With his grammatically outlandish "One Never Knows, Do One?" and other malapropisms, the one and only Fats Waller was doing Yogi Berraisms long before Yogi Berra was doing them. This tribute album takes Waller's music and puts it in a traditional jazz (U.K. style) framework while keeping intact the sometimes ribald swing that characterized this larger-than-life man's own works and his performance of tunes of others he was well known for. The result is more than 70 minutes of listenable jazz music, which, while not quite up to the standard Waller set, nevertheless comes close. While the English jazzman Geoff Cole is the leader on the set, it's Pat Hawes' piano and occasional vocals on such tunes as "Curse of an Aching Heart" that strengthens the link to Waller. Hawes' piano work on "Black and Blue" with the Freddy Gardner-like sax of Tony Pyke make this a premiere track. Cole's Kid Ory-fashioned trombone provides the structure for the set. The muted trombone soulful solo on "Honey Hush" is especially arresting. His vocals on "Truckin'" and "Ain't Misbehavin'" come close to capturing Waller's satirical way with a tune. From time to time, Cole lays on a Waller-like quip at the end of a tune. But this is not the Cole/Hawes show by any means. In addition to his sax work, another U.K. musician. Tony Pyke. gets in an admirable clarinet solo on "Lulu's Back in Town" and a haunting "Two Sleepy People." All in all, this is an album revealing another perspective of Waller that is credible and enjoyable.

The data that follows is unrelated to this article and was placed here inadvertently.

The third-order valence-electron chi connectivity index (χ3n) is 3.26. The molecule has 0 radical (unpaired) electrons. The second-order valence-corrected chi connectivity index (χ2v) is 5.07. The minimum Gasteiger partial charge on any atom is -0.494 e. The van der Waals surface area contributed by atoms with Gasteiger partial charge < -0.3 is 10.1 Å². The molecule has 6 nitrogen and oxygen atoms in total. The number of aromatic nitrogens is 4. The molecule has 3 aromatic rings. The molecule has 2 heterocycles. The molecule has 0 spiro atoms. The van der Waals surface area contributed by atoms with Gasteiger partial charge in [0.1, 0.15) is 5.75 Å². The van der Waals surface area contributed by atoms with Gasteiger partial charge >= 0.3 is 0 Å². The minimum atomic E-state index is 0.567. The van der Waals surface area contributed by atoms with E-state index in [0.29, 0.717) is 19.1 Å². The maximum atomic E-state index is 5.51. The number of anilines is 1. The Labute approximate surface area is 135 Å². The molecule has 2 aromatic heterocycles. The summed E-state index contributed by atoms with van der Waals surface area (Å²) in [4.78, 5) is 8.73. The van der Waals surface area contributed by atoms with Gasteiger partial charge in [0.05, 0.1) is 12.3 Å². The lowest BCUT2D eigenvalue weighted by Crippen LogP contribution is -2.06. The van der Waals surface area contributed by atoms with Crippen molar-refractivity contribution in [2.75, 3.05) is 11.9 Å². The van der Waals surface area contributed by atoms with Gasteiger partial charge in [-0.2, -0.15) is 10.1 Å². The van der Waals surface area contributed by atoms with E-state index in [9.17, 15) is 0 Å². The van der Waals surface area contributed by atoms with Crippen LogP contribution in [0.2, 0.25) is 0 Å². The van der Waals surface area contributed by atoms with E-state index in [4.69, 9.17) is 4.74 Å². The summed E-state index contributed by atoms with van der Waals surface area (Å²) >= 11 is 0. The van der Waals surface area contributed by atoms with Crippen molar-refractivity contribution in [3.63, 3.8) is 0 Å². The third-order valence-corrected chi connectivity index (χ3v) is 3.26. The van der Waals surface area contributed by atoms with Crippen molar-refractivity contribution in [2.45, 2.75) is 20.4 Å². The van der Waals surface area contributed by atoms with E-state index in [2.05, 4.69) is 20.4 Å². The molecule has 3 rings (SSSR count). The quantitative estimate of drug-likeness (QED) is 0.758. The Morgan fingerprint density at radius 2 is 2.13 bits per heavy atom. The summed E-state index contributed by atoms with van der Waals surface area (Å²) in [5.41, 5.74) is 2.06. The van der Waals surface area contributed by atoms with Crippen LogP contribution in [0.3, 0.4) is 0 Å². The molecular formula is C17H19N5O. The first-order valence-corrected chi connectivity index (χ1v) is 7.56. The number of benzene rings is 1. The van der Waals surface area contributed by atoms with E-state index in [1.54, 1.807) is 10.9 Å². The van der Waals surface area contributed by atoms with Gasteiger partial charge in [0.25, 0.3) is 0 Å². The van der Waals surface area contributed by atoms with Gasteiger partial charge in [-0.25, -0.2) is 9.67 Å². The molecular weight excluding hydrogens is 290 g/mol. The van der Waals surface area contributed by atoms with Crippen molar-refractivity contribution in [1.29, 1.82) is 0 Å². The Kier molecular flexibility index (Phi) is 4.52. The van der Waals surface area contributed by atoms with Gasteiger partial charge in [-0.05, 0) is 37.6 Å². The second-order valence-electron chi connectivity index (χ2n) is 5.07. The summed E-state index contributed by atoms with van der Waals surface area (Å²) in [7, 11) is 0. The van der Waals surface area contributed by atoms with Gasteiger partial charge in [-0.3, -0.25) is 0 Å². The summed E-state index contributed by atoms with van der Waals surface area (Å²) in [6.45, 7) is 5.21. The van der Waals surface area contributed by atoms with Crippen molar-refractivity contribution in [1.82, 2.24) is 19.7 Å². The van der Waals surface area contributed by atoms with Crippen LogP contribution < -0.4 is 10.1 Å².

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AllMusic Review by Dave Nathan